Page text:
It’s November 29th: National Lemon Cream Pie Day.
We adapted this classic recipe from one of our favorite bakers, Audra, The Baker Chick (who adapted it from Martha Stewart).
We have two less classic recipes for your consideration:
RECIPE 31: LEMON CREAM PIE
Ingredients For 1 Nine-Inch Pie
1. PREHEAT the oven to 425°F. Roll out the crust and drape it over a 9-inch pie dish, trimming and crimping the sides. Prick the bottom of the crust with a fork and place it in the freezer while the oven preheats.
2. LINE the chilled crust with foil and cover with pie weights or dried beans. Bake the crust for about 20 minutes, or until the edges are set. Remove the the foil and bake another 5-10 minutes. If the crust puffs up, just flatten it with a fork. Remove the crust from the oven and reduce the heat to 350°F.
3. MAKE the filling. Whisk together the eggs, lemon juice, sour cream, salt, sugar and zest. Pour into the crust and carefully place back into the oven. Bake for 25-35 minutes, or until the edges of the pie are completely set, with the inside still a bit jiggly. Let cool completely before proceding. If you’re in a hurry, you can place the pie in the freezer.
4. MAKE the topping. If using the gelatin, dissolve it in cold water and then place in a saucepan over low heat, stirring until dissolved. Let cool slightly.
5. WHIP the cream and sugar with a whisk attachment until soft peaks form. Add the liquid gelatin and continue to whisk until you have medium peaks. Spread whipped cream onto cooled pie and serve chilled. If using the mint leaves, add just before serving.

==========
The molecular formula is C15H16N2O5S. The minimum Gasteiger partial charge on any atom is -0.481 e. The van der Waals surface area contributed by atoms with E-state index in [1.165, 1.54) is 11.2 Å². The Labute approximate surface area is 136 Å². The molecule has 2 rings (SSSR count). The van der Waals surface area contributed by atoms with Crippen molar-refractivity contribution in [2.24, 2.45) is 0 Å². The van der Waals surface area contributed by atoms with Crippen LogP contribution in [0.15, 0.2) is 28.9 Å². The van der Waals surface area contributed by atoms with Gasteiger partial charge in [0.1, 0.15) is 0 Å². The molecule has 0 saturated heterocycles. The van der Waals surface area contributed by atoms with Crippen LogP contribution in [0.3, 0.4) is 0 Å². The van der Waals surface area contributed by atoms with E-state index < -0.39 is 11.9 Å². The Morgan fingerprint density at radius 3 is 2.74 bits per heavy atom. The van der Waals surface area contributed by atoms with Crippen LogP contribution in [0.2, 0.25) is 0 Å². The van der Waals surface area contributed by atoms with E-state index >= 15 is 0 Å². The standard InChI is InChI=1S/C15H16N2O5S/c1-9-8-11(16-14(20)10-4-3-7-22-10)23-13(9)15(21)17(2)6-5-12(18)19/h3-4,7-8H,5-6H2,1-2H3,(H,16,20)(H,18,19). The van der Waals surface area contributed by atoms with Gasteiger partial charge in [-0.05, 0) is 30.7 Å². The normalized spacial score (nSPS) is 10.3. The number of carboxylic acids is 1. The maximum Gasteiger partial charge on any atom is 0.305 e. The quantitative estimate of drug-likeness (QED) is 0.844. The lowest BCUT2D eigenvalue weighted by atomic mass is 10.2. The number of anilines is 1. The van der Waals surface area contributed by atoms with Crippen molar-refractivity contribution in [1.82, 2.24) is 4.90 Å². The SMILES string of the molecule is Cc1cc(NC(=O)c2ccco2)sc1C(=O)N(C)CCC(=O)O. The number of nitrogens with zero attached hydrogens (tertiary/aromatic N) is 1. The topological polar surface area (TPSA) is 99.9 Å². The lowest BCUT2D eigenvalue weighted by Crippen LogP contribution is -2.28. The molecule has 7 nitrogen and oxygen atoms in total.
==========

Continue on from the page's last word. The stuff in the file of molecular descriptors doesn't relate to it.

RECIPE #2: CANDIED MINT LEAVES
Also called crystallized mint leaves, crystal mint leaves and sugared mint leaves, we know that President Lincoln and his wife Mary enjoyed them on cakes, in salads and as sweetmeats, along with candied flower petals.
You can candy edible flowers with the same recipe. Just be sure they’re organic—no pesticides.
Use them to garnish beverages and desserts, including ice cream.
The candied leaves must be made 24 hours in advance so they can dry.
If you can find a specialty mint—apple mint, chocolate mint, lemon bergamot or orange bergamot mint—so much the better!
1. SELECT 12 attractive mint leaves of similar size (unless you want a range of sizes). Remove them from the stalk, keeping the stems with the leaves. Rinse in cool water and gently pat dry with a paper towel.
2. BEAT the egg white until frothy. If concerned about raw egg whites, use pasteurized egg whites like Davidson’s Safest Choice.
3. BRUSH a thin layer of egg onto the mint leaves, evenly coating both sides so the sugar sticks evenly. If the mixture is too runny, let it sit a minute before proceeding.
4. TRANSFER the leaves onto a parchment-lined baking sheet, leaving enough space between them so they don’t stick together. Let them dry for 24 hours, uncovered.
5. STORE the leaves in an airtight container if not using immediately. If you don’t like the look of the stems, trim them before garnishing (the serve as a convenient handle until then).
CREAM VS. CREME
What’s the difference between creme and cream? Why are some pies called “creme pie” and others “creme pie?”
The answer: ignorance that became an accepted spelling (but not accepted by us!).
Crème, pronounced KREHM, is the French word for cream. In America, French recipes were served at the tables of the wealthy, most of whom knew how to write and pronounce French properly.
As these recipes entered the mainstream, people who did not know French began to pronounce crème (KREHM) as (KREEM), and dispensed with the accent mark: hence, creme. This mashup of French and English became acceptable, and over time, “creme” was used for American dishes like cream pie, because “creme” looked fancier (i.e., French-associated was better).
To display your erudition when discussing a French dish, e.g. Crème Brûlée, use crème; when discussing an American dish, e.g. Chocolate Cream Pie, use cream.